Postgraduate Course: Gifted and Talented Youth (EDUA11259)
|School||Moray House School of Education
||College||College of Humanities and Social Science
||Availability||Available to all students
|Credit level (Normal year taken)||SCQF Level 11 (Postgraduate)
|Home subject area||Education
||Other subject area||None
||Taught in Gaelic?||No
|Course description||Beliefs about the very nature of intelligence lie at the heart of educational experiences. Increasingly, concern for the identification and provision of gifted and talented youth is leading to a strong interest in the ways in which we conceptualise intelligence/ability and the implications for teaching and learning (eg English reform and provision / Scottish Network for Able Pupils ¿ University of Glasgow / World Congress for Gifted and Talented Youth 2009). This course aims to problematise intelligence concepts while also developing a critical consideration of issues surrounding identification and provision in different contexts/countries. The course will afford students an opportunity to interrogate the nature of intelligence within their own professional fields, and to conceptualise, design and plan a possible policy and intervention for their own contexts.
Entry Requirements (not applicable to Visiting Students)
||Other requirements|| None
|Additional Costs|| None
Information for Visiting Students
|Displayed in Visiting Students Prospectus?||Yes
Course Delivery Information
|Delivery period: 2013/14 Semester 1, Available to all students (SV1)
||Learn enabled: Yes
|Course Start Date
|Breakdown of Learning and Teaching activities (Further Info)
Lecture Hours 22,
Programme Level Learning and Teaching Hours 4,
Directed Learning and Independent Learning Hours
Please contact the course secretary before enrolling students to verify spaces available
|Breakdown of Assessment Methods (Further Info)
|No Exam Information
Summary of Intended Learning Outcomes
|On completion of the course students will be able to:
- Engage critically with current debate surrounding the nature of intelligence
- Including issues of equity and challenge in relation to identification such as:
- Young people who have English as an additional language
- Young people with ASN
- Those from a low SES background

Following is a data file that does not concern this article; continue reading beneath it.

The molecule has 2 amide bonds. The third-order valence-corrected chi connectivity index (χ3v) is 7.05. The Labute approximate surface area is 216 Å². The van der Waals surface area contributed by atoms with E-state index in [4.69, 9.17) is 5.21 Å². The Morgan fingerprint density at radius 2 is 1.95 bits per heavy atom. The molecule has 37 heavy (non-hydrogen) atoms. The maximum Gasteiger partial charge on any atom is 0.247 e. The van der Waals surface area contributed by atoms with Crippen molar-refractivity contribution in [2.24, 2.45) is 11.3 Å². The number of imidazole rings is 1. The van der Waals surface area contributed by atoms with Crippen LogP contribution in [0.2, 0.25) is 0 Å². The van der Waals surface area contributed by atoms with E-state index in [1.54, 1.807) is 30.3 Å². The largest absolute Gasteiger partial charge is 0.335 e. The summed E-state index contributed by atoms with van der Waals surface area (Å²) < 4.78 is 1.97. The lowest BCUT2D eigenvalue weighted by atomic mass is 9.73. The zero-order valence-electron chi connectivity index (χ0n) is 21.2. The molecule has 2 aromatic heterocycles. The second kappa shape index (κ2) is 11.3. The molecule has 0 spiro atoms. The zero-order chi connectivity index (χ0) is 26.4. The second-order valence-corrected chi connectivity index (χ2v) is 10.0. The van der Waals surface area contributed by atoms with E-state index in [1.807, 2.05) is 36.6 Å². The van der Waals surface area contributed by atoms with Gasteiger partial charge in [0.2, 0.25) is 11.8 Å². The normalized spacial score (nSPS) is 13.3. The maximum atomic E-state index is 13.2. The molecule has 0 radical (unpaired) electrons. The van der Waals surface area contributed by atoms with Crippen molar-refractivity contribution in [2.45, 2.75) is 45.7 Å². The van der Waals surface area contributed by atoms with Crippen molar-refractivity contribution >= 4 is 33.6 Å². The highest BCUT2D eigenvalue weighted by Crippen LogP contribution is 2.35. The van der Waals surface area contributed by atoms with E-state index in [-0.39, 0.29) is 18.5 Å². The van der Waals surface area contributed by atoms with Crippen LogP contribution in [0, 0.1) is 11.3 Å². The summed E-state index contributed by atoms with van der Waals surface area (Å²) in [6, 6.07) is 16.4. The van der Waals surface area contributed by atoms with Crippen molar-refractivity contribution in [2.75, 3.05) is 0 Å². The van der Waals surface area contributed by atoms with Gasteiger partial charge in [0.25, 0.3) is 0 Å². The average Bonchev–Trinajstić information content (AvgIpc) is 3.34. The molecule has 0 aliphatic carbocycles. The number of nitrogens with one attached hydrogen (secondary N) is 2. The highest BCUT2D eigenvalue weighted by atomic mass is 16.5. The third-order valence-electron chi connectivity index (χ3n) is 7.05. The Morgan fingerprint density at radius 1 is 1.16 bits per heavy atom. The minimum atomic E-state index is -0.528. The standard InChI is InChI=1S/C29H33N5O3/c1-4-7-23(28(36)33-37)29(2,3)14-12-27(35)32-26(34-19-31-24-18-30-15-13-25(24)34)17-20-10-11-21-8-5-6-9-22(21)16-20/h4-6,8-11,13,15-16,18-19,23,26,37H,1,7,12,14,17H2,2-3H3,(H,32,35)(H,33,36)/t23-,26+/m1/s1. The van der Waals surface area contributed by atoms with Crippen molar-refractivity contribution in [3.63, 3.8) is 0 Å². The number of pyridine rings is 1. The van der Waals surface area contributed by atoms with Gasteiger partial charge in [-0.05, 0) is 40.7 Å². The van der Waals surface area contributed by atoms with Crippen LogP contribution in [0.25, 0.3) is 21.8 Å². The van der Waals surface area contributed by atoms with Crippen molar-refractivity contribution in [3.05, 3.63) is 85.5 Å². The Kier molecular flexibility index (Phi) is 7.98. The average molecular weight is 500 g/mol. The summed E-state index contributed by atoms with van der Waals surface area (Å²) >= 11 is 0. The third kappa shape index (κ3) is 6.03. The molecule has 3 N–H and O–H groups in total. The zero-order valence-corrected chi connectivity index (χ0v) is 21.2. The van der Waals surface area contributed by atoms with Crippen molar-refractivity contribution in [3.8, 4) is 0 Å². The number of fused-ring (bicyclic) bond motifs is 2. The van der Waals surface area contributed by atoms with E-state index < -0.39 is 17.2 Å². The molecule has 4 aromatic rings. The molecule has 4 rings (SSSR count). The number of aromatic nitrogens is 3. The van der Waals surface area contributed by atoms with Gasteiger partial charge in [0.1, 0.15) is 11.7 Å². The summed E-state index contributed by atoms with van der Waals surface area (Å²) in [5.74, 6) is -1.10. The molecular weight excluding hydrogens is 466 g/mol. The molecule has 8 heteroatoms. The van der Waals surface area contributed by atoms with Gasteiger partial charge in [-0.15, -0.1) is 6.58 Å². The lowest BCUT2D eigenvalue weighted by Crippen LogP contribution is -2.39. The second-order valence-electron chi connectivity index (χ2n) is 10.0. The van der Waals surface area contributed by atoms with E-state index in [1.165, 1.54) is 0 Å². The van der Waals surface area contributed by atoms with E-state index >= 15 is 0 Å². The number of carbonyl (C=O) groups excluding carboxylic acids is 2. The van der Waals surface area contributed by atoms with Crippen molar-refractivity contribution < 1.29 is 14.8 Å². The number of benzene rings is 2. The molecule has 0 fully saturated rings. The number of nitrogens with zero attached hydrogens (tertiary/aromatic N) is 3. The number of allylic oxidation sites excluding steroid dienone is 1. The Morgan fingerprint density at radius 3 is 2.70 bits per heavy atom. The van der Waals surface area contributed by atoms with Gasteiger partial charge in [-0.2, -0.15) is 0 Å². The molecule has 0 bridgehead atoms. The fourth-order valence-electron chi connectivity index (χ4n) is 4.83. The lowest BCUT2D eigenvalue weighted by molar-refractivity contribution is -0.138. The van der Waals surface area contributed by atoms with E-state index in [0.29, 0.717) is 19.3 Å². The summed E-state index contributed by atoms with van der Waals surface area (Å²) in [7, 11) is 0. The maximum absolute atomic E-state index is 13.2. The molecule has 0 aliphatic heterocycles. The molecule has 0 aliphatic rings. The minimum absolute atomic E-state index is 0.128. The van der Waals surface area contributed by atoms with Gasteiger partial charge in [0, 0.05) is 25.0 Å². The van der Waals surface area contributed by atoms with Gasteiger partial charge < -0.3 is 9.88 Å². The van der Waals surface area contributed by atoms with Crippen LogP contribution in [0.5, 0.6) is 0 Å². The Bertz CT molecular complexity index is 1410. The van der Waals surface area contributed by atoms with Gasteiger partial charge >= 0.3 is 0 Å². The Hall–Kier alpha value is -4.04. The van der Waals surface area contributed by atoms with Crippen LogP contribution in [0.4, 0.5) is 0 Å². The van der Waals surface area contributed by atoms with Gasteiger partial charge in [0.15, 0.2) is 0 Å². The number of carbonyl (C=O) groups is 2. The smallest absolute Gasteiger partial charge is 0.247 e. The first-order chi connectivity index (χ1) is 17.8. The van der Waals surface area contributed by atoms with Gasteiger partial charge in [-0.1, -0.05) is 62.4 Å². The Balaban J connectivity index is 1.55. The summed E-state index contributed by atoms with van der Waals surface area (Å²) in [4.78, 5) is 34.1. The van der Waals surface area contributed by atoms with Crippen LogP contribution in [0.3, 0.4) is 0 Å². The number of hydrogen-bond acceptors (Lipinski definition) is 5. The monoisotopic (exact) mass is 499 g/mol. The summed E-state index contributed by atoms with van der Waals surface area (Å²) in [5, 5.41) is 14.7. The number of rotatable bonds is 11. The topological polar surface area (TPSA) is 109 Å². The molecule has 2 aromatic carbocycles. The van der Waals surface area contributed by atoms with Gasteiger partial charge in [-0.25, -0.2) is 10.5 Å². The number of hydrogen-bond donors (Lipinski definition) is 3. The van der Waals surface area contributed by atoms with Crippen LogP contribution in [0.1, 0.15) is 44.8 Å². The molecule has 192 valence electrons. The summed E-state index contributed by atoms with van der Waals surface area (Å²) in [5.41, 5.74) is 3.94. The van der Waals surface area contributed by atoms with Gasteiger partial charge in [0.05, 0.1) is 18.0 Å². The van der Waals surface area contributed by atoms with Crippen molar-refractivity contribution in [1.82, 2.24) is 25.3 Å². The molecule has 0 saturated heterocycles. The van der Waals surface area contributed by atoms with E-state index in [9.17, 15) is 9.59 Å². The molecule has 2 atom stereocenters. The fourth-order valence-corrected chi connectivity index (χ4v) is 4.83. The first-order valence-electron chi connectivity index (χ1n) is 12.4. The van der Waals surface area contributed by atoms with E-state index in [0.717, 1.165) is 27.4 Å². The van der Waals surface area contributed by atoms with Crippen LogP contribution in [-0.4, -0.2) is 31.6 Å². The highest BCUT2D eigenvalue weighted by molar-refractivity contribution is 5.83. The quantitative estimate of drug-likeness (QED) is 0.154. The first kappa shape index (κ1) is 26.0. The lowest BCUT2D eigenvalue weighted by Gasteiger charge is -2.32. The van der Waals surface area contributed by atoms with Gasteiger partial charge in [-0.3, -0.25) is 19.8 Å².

- Describe and compare different approaches to identification, provision and policy
- Identify, and explain why, certain approaches to identification and provision would have particular salience in their particular professional/country context
- Design and plan a policy and possible intervention related to gifted and talented youth
|Each student will be asked to develop a policy and possible intervention in relation to the context of their choice. Students will present their written plan in a 4,000 word paper. The paper will present an analysis of the context/setting, a clear statement of focus and a rationale for the choices made all appropriately referenced to a review of an appropriate selection of the relevant literature.|
|This course is open to students from other schools, however, please contact the course secretary prior to enrolling your Tutee in order to verify that there is space available; students on MSc Educational Research and MSc Education have priority.|
||History of approaches taken to intelligence ¿ changing perspectives
The Mismeasure of Man? Current debates surrounding the concept of intelligence
Conceptualising intelligence within education systems and within schools
Global view ¿ continuing clashes within and across systems in relation to intelligence
Critical review of system and school challenges in dealing with concepts of Gifted and Talented Youth
Sternberg,R. 2000 Handbook of intelligence. Cambridge : Cambridge University Press,
Sternberg, Robert J. 1990 Metaphors of mind : conceptions of the nature of intelligence Cambridge ; New York : Cambridge University Press.